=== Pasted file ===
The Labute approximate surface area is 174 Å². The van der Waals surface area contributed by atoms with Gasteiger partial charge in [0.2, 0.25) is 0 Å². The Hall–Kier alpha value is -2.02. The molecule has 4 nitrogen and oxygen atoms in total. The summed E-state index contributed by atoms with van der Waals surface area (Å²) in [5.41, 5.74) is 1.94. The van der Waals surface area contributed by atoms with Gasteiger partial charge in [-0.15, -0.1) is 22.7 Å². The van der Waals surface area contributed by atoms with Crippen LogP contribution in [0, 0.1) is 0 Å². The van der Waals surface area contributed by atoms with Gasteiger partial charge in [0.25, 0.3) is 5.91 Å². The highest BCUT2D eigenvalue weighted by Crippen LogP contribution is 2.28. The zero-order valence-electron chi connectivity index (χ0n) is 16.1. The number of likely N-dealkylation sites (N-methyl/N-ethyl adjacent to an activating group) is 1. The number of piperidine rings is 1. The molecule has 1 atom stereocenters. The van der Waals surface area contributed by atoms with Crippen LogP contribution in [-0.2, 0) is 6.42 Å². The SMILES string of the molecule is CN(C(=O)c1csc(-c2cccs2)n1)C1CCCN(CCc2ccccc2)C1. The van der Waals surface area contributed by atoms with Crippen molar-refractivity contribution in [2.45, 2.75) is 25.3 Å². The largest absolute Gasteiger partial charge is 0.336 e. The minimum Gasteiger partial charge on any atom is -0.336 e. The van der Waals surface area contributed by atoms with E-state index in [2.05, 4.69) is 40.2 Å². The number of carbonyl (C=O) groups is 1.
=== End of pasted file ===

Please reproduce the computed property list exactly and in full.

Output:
The Labute approximate surface area is 174 Å². The van der Waals surface area contributed by atoms with Gasteiger partial charge in [0.2, 0.25) is 0 Å². The Hall–Kier alpha value is -2.02. The molecule has 4 nitrogen and oxygen atoms in total. The summed E-state index contributed by atoms with van der Waals surface area (Å²) in [5.41, 5.74) is 1.94. The van der Waals surface area contributed by atoms with Gasteiger partial charge in [-0.15, -0.1) is 22.7 Å². The van der Waals surface area contributed by atoms with Crippen LogP contribution in [0, 0.1) is 0 Å². The van der Waals surface area contributed by atoms with Gasteiger partial charge in [0.25, 0.3) is 5.91 Å². The highest BCUT2D eigenvalue weighted by Crippen LogP contribution is 2.28. The zero-order valence-electron chi connectivity index (χ0n) is 16.1. The number of likely N-dealkylation sites (N-methyl/N-ethyl adjacent to an activating group) is 1. The number of piperidine rings is 1. The molecule has 1 atom stereocenters. The van der Waals surface area contributed by atoms with Crippen LogP contribution in [-0.2, 0) is 6.42 Å². The SMILES string of the molecule is CN(C(=O)c1csc(-c2cccs2)n1)C1CCCN(CCc2ccccc2)C1. The van der Waals surface area contributed by atoms with Crippen molar-refractivity contribution in [2.45, 2.75) is 25.3 Å². The largest absolute Gasteiger partial charge is 0.336 e. The minimum Gasteiger partial charge on any atom is -0.336 e. The van der Waals surface area contributed by atoms with E-state index in [2.05, 4.69) is 40.2 Å². The number of carbonyl (C=O) groups is 1.